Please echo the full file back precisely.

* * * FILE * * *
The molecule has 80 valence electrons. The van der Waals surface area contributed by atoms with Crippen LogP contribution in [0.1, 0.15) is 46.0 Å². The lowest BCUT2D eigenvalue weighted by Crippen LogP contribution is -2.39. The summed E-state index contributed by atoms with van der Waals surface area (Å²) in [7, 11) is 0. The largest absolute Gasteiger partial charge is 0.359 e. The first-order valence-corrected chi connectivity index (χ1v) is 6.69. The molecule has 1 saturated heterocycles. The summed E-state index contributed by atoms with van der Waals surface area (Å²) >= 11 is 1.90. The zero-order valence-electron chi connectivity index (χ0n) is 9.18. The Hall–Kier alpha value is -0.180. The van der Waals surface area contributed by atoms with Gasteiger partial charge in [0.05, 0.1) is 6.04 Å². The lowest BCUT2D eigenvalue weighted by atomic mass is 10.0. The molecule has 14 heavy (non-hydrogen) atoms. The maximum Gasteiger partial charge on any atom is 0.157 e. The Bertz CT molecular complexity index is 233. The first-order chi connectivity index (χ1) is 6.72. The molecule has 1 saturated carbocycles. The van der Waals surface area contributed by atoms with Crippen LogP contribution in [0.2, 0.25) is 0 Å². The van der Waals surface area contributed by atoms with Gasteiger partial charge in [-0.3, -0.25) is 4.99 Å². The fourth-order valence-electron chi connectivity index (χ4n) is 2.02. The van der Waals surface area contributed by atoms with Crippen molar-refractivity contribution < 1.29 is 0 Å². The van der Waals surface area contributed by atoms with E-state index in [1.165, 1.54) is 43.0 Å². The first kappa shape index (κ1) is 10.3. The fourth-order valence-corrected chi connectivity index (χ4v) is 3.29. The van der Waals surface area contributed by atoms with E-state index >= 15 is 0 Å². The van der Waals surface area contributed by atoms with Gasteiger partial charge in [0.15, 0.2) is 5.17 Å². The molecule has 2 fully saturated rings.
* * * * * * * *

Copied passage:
The molecule has 80 valence electrons. The van der Waals surface area contributed by atoms with Crippen LogP contribution in [0.1, 0.15) is 46.0 Å². The lowest BCUT2D eigenvalue weighted by Crippen LogP contribution is -2.39. The summed E-state index contributed by atoms with van der Waals surface area (Å²) in [7, 11) is 0. The largest absolute Gasteiger partial charge is 0.359 e. The first-order valence-corrected chi connectivity index (χ1v) is 6.69. The molecule has 1 saturated heterocycles. The summed E-state index contributed by atoms with van der Waals surface area (Å²) >= 11 is 1.90. The zero-order valence-electron chi connectivity index (χ0n) is 9.18. The Hall–Kier alpha value is -0.180. The van der Waals surface area contributed by atoms with Gasteiger partial charge in [0.05, 0.1) is 6.04 Å². The lowest BCUT2D eigenvalue weighted by atomic mass is 10.0. The molecule has 14 heavy (non-hydrogen) atoms. The maximum Gasteiger partial charge on any atom is 0.157 e. The Bertz CT molecular complexity index is 233. The first-order chi connectivity index (χ1) is 6.72. The molecule has 1 saturated carbocycles. The van der Waals surface area contributed by atoms with Crippen LogP contribution in [0.2, 0.25) is 0 Å². The van der Waals surface area contributed by atoms with Gasteiger partial charge in [-0.3, -0.25) is 4.99 Å². The fourth-order valence-electron chi connectivity index (χ4n) is 2.02. The van der Waals surface area contributed by atoms with Crippen molar-refractivity contribution < 1.29 is 0 Å². The van der Waals surface area contributed by atoms with E-state index in [1.165, 1.54) is 43.0 Å². The first kappa shape index (κ1) is 10.3. The fourth-order valence-corrected chi connectivity index (χ4v) is 3.29. The van der Waals surface area contributed by atoms with E-state index >= 15 is 0 Å². The van der Waals surface area contributed by atoms with Gasteiger partial charge in [0.15, 0.2) is 5.17 Å². The molecule has 2 fully saturated rings.